It’s the start of the Town Council cycle for Chapel Hill and Carrboro, which means we’re once again planning to keep you informed about issues involving civic life in both of our towns.
We also have opinions about what the Town Councils should tackle this term. Here are five ideas we plan to track:
Connecting Carrboro With Linear Parks
Over the summer, our friends at NEXT put together this impressive website outlining the decades of work that has been put into creating a linear parks network for Carrboro. While these efforts have faltered in the past for a variety of reasons, we hope that the Carrboro Town Council takes up the mantle again.
Unhoused residents in Chapel Hill
The share of Orange County homeless residents who are chronically homeless has risen to 25 percent, a three percentage point increase over last year. We need to find permanent funding for Orange County’s Street Outreach, Harm Reduction and Deflection (SOHRAD) program, which connects unsheltered people with a range of services.
Expedited review of Affordable Housing
We were really excited to see the Town staff report on the expedited review of affordable housing from last May. (It’s worth reading in full.) As the report notes, “the complexity of the development review process is limiting the production and overall supply of affordable housing in Chapel Hill….the result is that delivery of affordable units struggles to keep up with needs.”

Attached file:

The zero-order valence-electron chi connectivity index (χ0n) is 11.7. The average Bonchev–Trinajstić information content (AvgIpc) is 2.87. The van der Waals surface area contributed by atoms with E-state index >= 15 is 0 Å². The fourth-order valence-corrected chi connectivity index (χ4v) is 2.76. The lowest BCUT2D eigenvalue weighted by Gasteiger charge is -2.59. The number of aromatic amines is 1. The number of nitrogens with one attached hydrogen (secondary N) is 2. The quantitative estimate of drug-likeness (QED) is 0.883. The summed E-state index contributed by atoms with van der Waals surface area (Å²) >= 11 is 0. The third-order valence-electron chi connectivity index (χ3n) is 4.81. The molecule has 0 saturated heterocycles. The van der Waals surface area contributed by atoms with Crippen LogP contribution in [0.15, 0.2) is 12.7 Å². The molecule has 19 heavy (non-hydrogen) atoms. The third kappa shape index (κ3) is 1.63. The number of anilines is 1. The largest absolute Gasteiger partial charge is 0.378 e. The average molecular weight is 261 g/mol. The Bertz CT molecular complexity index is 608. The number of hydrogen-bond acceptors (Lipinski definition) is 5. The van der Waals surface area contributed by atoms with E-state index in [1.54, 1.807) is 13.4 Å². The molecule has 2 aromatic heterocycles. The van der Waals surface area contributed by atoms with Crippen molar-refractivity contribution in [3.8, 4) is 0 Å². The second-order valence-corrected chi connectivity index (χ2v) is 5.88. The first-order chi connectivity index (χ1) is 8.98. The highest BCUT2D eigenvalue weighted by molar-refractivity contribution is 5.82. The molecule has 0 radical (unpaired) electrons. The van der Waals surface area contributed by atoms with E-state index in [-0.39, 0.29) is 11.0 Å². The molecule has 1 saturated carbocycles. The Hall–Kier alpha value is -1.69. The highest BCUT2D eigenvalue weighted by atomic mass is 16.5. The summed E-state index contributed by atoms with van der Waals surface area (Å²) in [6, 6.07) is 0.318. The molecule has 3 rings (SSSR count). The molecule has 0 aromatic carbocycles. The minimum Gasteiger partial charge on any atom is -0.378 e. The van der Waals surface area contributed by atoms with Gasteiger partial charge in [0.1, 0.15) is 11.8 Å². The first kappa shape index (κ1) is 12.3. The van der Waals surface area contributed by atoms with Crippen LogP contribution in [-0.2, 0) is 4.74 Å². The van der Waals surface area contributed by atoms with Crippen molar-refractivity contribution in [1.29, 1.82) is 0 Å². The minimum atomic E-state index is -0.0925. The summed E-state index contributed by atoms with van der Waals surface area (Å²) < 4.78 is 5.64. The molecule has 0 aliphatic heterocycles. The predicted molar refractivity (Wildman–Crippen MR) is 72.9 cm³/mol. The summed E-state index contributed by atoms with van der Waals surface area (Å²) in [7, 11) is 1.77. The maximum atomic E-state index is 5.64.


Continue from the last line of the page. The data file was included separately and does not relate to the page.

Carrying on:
In Chapel Hill, there are several big projects underway or on the verge of starting, such as the Estes Drive project and the Fordham Boulevard side path. We also now have curb-running bike lanes on Franklin Street, which makes the street safer for everyone. We’ll be looking for the councils to build on this momentum by looking for other places where improvements can be made. For example, we’d love to see protected bike lanes on Cameron Avenue and Elliott Road, both of which are controlled by the town and connect to existing greenways.
Shaping Our Future and “Complete Communities”
For too long, development in Chapel Hill has been an adversarial process. Instead of adopting plans, and then working with developers to realize them, we act as if each development is an unexpected and unwelcome hostage negotiation, with community groups fighting over what has to be sacrificed (housing! trees! parking!) to make the project happen.
Earlier this year, the council decided to combine several planning initiatives into one, with hopes of reaching consensus on the future of our community. We’re happy significant progress has been made, and the council appears to be on the brink of supporting a plan that will connect our community with greenways and the planned North South Bus Rapid Transit line. We’d love to see our town council come together on planning issues so we can turn to other issues that have been neglected, like parks and playgrounds, social services, and education.